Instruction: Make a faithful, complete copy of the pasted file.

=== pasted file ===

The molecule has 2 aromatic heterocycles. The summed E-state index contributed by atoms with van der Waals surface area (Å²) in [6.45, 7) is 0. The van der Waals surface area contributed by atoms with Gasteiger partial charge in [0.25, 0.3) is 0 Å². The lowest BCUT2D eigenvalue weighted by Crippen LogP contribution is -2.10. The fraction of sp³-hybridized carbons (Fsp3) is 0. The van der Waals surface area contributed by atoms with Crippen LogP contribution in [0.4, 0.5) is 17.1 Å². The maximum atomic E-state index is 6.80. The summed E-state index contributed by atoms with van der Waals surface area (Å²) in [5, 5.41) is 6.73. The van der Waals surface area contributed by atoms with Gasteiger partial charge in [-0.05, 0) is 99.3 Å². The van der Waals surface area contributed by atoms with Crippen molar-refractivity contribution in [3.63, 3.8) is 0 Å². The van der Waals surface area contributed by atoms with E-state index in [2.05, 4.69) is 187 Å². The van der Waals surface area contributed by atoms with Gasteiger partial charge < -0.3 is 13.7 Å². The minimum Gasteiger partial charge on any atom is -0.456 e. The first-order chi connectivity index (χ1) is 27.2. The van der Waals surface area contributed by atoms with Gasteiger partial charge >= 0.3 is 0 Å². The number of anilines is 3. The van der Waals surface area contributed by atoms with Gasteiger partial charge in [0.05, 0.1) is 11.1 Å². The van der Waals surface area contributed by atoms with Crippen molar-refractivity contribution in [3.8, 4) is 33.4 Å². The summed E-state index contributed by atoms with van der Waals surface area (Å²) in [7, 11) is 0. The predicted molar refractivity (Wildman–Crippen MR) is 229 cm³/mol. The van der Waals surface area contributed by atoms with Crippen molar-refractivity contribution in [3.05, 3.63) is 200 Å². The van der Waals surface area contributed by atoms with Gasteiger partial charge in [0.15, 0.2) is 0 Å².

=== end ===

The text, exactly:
The molecule has 2 aromatic heterocycles. The summed E-state index contributed by atoms with van der Waals surface area (Å²) in [6.45, 7) is 0. The van der Waals surface area contributed by atoms with Gasteiger partial charge in [0.25, 0.3) is 0 Å². The lowest BCUT2D eigenvalue weighted by Crippen LogP contribution is -2.10. The fraction of sp³-hybridized carbons (Fsp3) is 0. The van der Waals surface area contributed by atoms with Crippen LogP contribution in [0.4, 0.5) is 17.1 Å². The maximum atomic E-state index is 6.80. The summed E-state index contributed by atoms with van der Waals surface area (Å²) in [5, 5.41) is 6.73. The van der Waals surface area contributed by atoms with Gasteiger partial charge in [-0.05, 0) is 99.3 Å². The van der Waals surface area contributed by atoms with Crippen molar-refractivity contribution in [3.63, 3.8) is 0 Å². The van der Waals surface area contributed by atoms with E-state index in [2.05, 4.69) is 187 Å². The van der Waals surface area contributed by atoms with Gasteiger partial charge < -0.3 is 13.7 Å². The minimum Gasteiger partial charge on any atom is -0.456 e. The first-order chi connectivity index (χ1) is 27.2. The van der Waals surface area contributed by atoms with Gasteiger partial charge >= 0.3 is 0 Å². The number of anilines is 3. The van der Waals surface area contributed by atoms with Gasteiger partial charge in [0.05, 0.1) is 11.1 Å². The van der Waals surface area contributed by atoms with Crippen molar-refractivity contribution in [3.8, 4) is 33.4 Å². The summed E-state index contributed by atoms with van der Waals surface area (Å²) in [7, 11) is 0. The predicted molar refractivity (Wildman–Crippen MR) is 229 cm³/mol. The van der Waals surface area contributed by atoms with Crippen molar-refractivity contribution in [3.05, 3.63) is 200 Å². The van der Waals surface area contributed by atoms with Gasteiger partial charge in [0.15, 0.2) is 0 Å².